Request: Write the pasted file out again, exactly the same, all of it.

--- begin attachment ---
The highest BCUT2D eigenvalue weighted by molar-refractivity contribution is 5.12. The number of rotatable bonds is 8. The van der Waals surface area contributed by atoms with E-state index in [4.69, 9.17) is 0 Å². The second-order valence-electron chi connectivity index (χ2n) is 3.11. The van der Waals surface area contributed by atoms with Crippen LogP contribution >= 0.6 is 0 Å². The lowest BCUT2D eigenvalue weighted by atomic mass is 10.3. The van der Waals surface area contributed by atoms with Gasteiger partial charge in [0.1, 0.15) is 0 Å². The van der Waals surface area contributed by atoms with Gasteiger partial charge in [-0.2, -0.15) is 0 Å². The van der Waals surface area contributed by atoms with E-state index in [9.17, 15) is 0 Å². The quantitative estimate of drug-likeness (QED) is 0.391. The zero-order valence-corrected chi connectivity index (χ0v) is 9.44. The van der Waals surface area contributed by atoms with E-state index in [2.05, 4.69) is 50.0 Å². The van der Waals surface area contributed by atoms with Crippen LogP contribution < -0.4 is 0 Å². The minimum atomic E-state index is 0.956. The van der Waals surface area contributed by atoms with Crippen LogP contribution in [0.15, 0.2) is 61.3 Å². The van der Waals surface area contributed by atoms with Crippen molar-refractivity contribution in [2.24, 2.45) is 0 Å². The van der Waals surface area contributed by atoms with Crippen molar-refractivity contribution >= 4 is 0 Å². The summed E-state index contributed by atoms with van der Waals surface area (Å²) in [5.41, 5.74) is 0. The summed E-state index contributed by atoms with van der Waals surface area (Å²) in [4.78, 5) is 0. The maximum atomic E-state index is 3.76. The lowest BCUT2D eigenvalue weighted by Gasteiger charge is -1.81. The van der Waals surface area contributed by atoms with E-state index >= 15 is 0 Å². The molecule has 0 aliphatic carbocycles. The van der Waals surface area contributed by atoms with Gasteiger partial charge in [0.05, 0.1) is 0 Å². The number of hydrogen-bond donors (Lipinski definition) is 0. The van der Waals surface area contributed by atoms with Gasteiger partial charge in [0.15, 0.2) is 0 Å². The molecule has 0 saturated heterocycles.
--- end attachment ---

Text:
The highest BCUT2D eigenvalue weighted by molar-refractivity contribution is 5.12. The number of rotatable bonds is 8. The van der Waals surface area contributed by atoms with E-state index in [4.69, 9.17) is 0 Å². The second-order valence-electron chi connectivity index (χ2n) is 3.11. The van der Waals surface area contributed by atoms with Crippen LogP contribution >= 0.6 is 0 Å². The lowest BCUT2D eigenvalue weighted by atomic mass is 10.3. The van der Waals surface area contributed by atoms with Gasteiger partial charge in [0.1, 0.15) is 0 Å². The van der Waals surface area contributed by atoms with Gasteiger partial charge in [-0.2, -0.15) is 0 Å². The van der Waals surface area contributed by atoms with E-state index in [9.17, 15) is 0 Å². The quantitative estimate of drug-likeness (QED) is 0.391. The zero-order valence-corrected chi connectivity index (χ0v) is 9.44. The van der Waals surface area contributed by atoms with E-state index in [2.05, 4.69) is 50.0 Å². The van der Waals surface area contributed by atoms with Crippen LogP contribution < -0.4 is 0 Å². The minimum atomic E-state index is 0.956. The van der Waals surface area contributed by atoms with Crippen LogP contribution in [0.15, 0.2) is 61.3 Å². The van der Waals surface area contributed by atoms with Crippen molar-refractivity contribution in [2.24, 2.45) is 0 Å². The van der Waals surface area contributed by atoms with Crippen molar-refractivity contribution >= 4 is 0 Å². The summed E-state index contributed by atoms with van der Waals surface area (Å²) in [5.41, 5.74) is 0. The summed E-state index contributed by atoms with van der Waals surface area (Å²) in [4.78, 5) is 0. The maximum atomic E-state index is 3.76. The lowest BCUT2D eigenvalue weighted by Gasteiger charge is -1.81. The van der Waals surface area contributed by atoms with E-state index >= 15 is 0 Å². The molecule has 0 aliphatic carbocycles. The van der Waals surface area contributed by atoms with Gasteiger partial charge in [0.05, 0.1) is 0 Å². The number of hydrogen-bond donors (Lipinski definition) is 0. The van der Waals surface area contributed by atoms with Gasteiger partial charge in [0.15, 0.2) is 0 Å². The molecule has 0 saturated heterocycles.